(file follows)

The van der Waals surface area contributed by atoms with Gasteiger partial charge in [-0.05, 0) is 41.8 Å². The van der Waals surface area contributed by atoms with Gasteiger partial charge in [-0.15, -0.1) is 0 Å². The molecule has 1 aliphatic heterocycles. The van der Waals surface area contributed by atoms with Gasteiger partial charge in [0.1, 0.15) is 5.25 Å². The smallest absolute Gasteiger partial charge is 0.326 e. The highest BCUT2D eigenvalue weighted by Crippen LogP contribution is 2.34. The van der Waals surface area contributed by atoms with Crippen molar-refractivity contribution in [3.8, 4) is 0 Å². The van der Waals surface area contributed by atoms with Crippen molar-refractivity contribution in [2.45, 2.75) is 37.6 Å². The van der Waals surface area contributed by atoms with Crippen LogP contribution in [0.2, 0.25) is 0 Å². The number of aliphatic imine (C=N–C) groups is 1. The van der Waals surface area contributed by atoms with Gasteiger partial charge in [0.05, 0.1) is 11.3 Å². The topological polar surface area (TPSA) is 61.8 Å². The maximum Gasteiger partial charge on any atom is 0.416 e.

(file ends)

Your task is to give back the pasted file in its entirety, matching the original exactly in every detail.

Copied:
The van der Waals surface area contributed by atoms with Gasteiger partial charge in [-0.05, 0) is 41.8 Å². The van der Waals surface area contributed by atoms with Gasteiger partial charge in [-0.15, -0.1) is 0 Å². The molecule has 1 aliphatic heterocycles. The van der Waals surface area contributed by atoms with Gasteiger partial charge in [0.1, 0.15) is 5.25 Å². The smallest absolute Gasteiger partial charge is 0.326 e. The highest BCUT2D eigenvalue weighted by Crippen LogP contribution is 2.34. The van der Waals surface area contributed by atoms with Crippen molar-refractivity contribution in [3.8, 4) is 0 Å². The van der Waals surface area contributed by atoms with Crippen molar-refractivity contribution in [2.45, 2.75) is 37.6 Å². The van der Waals surface area contributed by atoms with Crippen LogP contribution in [0.2, 0.25) is 0 Å². The number of aliphatic imine (C=N–C) groups is 1. The van der Waals surface area contributed by atoms with Gasteiger partial charge in [0.05, 0.1) is 11.3 Å². The topological polar surface area (TPSA) is 61.8 Å². The maximum Gasteiger partial charge on any atom is 0.416 e.